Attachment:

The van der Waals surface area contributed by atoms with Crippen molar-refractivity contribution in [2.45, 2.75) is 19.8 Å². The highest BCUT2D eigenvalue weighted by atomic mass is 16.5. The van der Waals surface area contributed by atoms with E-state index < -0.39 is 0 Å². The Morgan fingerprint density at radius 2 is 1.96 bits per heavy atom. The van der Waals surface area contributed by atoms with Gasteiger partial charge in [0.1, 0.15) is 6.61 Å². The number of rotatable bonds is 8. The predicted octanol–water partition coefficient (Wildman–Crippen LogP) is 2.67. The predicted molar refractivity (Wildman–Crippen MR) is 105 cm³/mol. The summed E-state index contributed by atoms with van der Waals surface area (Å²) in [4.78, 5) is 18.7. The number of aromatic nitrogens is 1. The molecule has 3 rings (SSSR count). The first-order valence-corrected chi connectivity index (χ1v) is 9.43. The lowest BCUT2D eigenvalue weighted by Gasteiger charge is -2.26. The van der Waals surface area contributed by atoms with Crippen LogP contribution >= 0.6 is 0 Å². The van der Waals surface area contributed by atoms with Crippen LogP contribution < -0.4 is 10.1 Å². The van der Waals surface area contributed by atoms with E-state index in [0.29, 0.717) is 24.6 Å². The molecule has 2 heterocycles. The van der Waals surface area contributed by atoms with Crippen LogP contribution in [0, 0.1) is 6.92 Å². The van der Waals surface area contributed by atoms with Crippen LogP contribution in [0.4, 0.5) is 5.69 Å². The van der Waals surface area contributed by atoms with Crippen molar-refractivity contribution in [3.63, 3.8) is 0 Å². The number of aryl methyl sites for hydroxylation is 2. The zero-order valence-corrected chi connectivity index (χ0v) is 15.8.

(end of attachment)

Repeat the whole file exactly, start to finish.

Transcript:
The van der Waals surface area contributed by atoms with Crippen molar-refractivity contribution in [2.45, 2.75) is 19.8 Å². The highest BCUT2D eigenvalue weighted by atomic mass is 16.5. The van der Waals surface area contributed by atoms with E-state index < -0.39 is 0 Å². The Morgan fingerprint density at radius 2 is 1.96 bits per heavy atom. The van der Waals surface area contributed by atoms with Gasteiger partial charge in [0.1, 0.15) is 6.61 Å². The number of rotatable bonds is 8. The predicted octanol–water partition coefficient (Wildman–Crippen LogP) is 2.67. The predicted molar refractivity (Wildman–Crippen MR) is 105 cm³/mol. The summed E-state index contributed by atoms with van der Waals surface area (Å²) in [4.78, 5) is 18.7. The number of aromatic nitrogens is 1. The molecule has 3 rings (SSSR count). The first-order valence-corrected chi connectivity index (χ1v) is 9.43. The lowest BCUT2D eigenvalue weighted by Gasteiger charge is -2.26. The van der Waals surface area contributed by atoms with Crippen LogP contribution >= 0.6 is 0 Å². The van der Waals surface area contributed by atoms with Crippen LogP contribution < -0.4 is 10.1 Å². The van der Waals surface area contributed by atoms with E-state index in [0.29, 0.717) is 24.6 Å². The molecule has 2 heterocycles. The van der Waals surface area contributed by atoms with Crippen LogP contribution in [0, 0.1) is 6.92 Å². The van der Waals surface area contributed by atoms with Crippen LogP contribution in [0.4, 0.5) is 5.69 Å². The van der Waals surface area contributed by atoms with Crippen molar-refractivity contribution in [3.63, 3.8) is 0 Å². The number of aryl methyl sites for hydroxylation is 2. The zero-order valence-corrected chi connectivity index (χ0v) is 15.8.